Do you ask yourself why you never feel satisfied, fulfilled or content? What is the problem? What is keeping you on edge and frustrated? Constantly Craving looks at many of the things that keep us from experiencing true inner peace and the realization of the person God created us to be. Our relationships with other people and our relationship with God all play important roles in our personal satisfaction and joy of living. Marilyn Meberg examines many of the facets of our personal profiles that work together or work against each other to shape our vision of successful living. Each is expressed as a craving that must be satisfied in order for us to feel complete.
I almost gave up on this book before I finished Chapter 4. I’m glad I kept going. The quality of the book improves dramatically in chapters 5 and 6. After that, the value escalates and peaks in Chapter 15 – Craving Heaven. I know I would have been much more enthusiastic about reading the book to the finish if the first chapter had set more appropriate expectations for the book’s content, and I would have preferred to read about contentment, happiness and friendship before dealing with romance. Just keep that in mind as you plow through chapters 2, 3, and 4.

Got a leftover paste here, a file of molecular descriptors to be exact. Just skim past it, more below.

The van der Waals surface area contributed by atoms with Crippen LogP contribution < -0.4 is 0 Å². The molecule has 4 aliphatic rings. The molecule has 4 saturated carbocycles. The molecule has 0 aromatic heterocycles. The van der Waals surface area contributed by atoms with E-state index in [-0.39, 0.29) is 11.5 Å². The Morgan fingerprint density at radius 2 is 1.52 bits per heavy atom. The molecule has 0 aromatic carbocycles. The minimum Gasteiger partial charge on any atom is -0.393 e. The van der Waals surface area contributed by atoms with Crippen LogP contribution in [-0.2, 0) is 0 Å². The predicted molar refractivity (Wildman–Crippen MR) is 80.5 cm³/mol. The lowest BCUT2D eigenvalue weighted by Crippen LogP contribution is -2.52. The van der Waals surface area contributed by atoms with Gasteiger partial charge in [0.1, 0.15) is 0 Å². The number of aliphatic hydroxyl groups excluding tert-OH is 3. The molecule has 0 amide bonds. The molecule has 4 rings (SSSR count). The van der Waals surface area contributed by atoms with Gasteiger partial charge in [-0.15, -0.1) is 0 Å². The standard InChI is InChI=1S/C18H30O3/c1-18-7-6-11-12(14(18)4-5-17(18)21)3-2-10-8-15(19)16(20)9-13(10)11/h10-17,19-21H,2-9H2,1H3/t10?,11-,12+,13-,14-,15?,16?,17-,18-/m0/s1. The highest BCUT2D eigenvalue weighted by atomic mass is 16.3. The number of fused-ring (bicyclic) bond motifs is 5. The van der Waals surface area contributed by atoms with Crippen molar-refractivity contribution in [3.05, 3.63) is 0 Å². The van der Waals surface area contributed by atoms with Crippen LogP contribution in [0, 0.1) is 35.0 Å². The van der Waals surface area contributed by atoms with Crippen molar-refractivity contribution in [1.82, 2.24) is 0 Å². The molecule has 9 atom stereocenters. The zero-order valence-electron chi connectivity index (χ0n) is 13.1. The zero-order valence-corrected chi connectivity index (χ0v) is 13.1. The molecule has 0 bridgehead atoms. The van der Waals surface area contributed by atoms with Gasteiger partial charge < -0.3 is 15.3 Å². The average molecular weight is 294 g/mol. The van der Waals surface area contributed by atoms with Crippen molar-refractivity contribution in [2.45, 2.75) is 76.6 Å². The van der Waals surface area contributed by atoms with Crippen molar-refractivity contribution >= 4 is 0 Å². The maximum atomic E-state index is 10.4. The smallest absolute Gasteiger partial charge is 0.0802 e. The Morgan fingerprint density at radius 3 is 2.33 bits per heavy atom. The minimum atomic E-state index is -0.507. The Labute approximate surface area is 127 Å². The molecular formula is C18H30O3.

In Chapter 5, the author examines the life of the apostle Paul, quoting his statement, “I have learned in whatever state I am, to be content.” After she develops the notion that we can learn how to be content, it is a small step to the realization that we can learn to deal with all our cravings. No matter what we crave, as long as we still crave it, we cannot be content. This teaching alone is worth the price of the book, but there is much more.
This book is a valuable addition to the library of any Christian who “craves” to become mature in the faith.
I received this book free from the publisher through the BookSneeze®.com <http://BookSneeze®.com> book review bloggers program. I was not required to write a positive review. The opinions I have expressed are my own. I am disclosing this in accordance with the Federal Trade Commission’s 16 CFR, Part 255 <http://www.access.gpo.gov/nara/cfr/waisidx_03/16cfr255_03.html> : “Guides Concerning the Use of Endorsements and Testimonials in Advertising.”